I’ve just got back from dropping off my son at nursery around the corner. The nursery is a light, welcoming and reassuring space which – such is its air of unadulterated joy – even lifts my spirits in the morning.
It is a new routine for us. After nine months I have returned to CPP full time and I’m now learning the juggling act that all parents must perfect. It is not just whether or when to return to work, but the navigation of public services, use of which for many people only starts to ramp up once they have a family: healthcare, early years and education services. As well as public transport, which I relied upon in the first months to get around, yawning constantly, comforted by the warm words of other passengers that the sleepless nights would improve.
I was lucky enough to access our local children’s centre for additional support, as well as a peer-led group for new mothers jointly funded by the council and Spurgeon’s children’s charity. After a decade of public sector austerity, it was humbling to see local volunteers and public service professionals striving to maintain services accessible to all; whether at the library, hosted by faith organisations or online.
Recent analysis by Local Trust and Oxford Consultants for Social Inclusion reaffirms the importance investment in social infrastructure in achieving inclusive growth. Their data identified 206 areas – often at the edges of cities or towns – where lack of places to meet, low levels of community activity and poor physical and digital connectivity are key indicators of social and economic outcomes, in addition to deprivation. Yesterday CPP launched its own index of inclusive growth at a community level, demonstrating why local and national policy makers need to go beyond traditional measures of economic progress if we are to achieve greater productivity and shared prosperity.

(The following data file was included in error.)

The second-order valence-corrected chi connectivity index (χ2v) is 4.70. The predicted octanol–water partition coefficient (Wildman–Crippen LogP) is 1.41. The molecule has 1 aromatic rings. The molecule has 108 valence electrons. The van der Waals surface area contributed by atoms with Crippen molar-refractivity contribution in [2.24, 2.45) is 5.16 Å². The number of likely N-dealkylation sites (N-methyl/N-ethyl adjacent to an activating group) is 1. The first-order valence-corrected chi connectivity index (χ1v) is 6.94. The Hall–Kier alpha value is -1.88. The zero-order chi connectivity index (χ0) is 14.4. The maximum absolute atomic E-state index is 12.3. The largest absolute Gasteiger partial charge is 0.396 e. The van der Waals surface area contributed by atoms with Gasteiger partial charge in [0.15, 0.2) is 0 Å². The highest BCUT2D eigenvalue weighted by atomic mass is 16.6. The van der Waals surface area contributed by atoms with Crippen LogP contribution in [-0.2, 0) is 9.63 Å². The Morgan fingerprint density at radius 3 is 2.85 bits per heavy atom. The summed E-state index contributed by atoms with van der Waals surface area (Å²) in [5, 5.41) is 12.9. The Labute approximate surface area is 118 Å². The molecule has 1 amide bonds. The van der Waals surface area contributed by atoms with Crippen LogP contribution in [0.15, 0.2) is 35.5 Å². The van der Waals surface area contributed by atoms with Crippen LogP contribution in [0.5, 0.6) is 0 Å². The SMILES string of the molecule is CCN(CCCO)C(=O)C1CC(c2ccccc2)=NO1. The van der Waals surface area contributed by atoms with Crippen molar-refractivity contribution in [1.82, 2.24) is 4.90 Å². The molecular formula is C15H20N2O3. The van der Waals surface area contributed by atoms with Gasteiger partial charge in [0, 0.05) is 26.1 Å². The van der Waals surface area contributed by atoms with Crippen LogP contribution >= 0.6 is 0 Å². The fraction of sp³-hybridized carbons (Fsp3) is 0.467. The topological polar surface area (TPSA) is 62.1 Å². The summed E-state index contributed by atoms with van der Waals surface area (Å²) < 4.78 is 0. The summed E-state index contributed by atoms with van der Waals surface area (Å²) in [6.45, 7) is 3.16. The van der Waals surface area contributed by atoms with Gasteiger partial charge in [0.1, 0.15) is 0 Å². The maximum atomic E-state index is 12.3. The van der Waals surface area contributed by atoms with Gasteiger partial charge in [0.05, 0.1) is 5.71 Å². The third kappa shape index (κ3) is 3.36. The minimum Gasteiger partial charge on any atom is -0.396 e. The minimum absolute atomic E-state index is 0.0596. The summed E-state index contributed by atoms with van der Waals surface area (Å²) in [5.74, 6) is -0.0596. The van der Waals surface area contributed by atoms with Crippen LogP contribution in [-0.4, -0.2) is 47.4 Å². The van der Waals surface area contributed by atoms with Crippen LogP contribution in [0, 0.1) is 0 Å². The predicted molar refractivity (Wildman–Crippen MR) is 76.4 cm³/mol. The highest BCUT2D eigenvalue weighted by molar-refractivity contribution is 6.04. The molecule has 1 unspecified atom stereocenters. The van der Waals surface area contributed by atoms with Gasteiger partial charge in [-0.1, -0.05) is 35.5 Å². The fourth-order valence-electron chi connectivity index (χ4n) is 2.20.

The future of the UK economy has been the subject of increasingly heated debate in recent months. What impact might a no-deal Brexit have? To what extent would it disproportionately effect areas that voted Leave? Today the Supreme Court finds itself at the centre of another landmark Brexit ruling, over two years since it rejected the Government’s appeal against parliament having a final say on the withdrawal deal. Then I argued that political connectivity – a sense of agency, connectedness and belonging to one’s place – would be the bedrock of successful local inclusive growth strategies. Then I might have described myself as one of David Goodhart’s ‘Anywheres’: skilled, resilient to structural economic change and welcoming of the opportunities of global citizenship. Now, having experienced a profound sense of belonging and community connectedness, I declare myself a Somewhere. Not through a shift in values, but in a yet firmer belief that place-based, inclusive growth will be the only way to heal the wounds of a divided United Kingdom.